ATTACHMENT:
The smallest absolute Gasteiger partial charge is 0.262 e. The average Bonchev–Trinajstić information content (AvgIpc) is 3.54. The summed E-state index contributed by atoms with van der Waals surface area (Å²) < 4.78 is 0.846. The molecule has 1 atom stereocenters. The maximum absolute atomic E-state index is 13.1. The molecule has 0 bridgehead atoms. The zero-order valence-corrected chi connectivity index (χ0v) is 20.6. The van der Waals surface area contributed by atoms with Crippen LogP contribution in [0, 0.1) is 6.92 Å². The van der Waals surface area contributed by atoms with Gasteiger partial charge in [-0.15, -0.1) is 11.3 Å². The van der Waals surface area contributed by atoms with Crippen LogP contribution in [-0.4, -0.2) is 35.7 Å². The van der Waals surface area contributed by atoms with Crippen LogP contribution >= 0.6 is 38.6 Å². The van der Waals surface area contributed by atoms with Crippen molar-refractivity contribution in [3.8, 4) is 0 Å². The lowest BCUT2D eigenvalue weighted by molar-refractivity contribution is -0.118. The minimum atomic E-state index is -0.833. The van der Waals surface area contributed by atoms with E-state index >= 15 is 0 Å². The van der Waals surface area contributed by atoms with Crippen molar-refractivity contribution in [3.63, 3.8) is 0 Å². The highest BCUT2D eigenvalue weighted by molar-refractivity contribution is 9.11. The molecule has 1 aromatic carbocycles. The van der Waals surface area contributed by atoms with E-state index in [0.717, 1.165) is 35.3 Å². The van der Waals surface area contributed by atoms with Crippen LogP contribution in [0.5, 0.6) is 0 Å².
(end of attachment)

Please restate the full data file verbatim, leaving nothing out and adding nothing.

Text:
The smallest absolute Gasteiger partial charge is 0.262 e. The average Bonchev–Trinajstić information content (AvgIpc) is 3.54. The summed E-state index contributed by atoms with van der Waals surface area (Å²) < 4.78 is 0.846. The molecule has 1 atom stereocenters. The maximum absolute atomic E-state index is 13.1. The molecule has 0 bridgehead atoms. The zero-order valence-corrected chi connectivity index (χ0v) is 20.6. The van der Waals surface area contributed by atoms with Crippen LogP contribution in [0, 0.1) is 6.92 Å². The van der Waals surface area contributed by atoms with Gasteiger partial charge in [-0.15, -0.1) is 11.3 Å². The van der Waals surface area contributed by atoms with Crippen LogP contribution in [-0.4, -0.2) is 35.7 Å². The van der Waals surface area contributed by atoms with Crippen LogP contribution >= 0.6 is 38.6 Å². The van der Waals surface area contributed by atoms with Crippen molar-refractivity contribution in [3.8, 4) is 0 Å². The lowest BCUT2D eigenvalue weighted by molar-refractivity contribution is -0.118. The minimum atomic E-state index is -0.833. The van der Waals surface area contributed by atoms with E-state index >= 15 is 0 Å². The van der Waals surface area contributed by atoms with Crippen molar-refractivity contribution in [3.63, 3.8) is 0 Å². The highest BCUT2D eigenvalue weighted by molar-refractivity contribution is 9.11. The molecule has 1 aromatic carbocycles. The van der Waals surface area contributed by atoms with E-state index in [0.717, 1.165) is 35.3 Å². The van der Waals surface area contributed by atoms with Crippen LogP contribution in [0.5, 0.6) is 0 Å².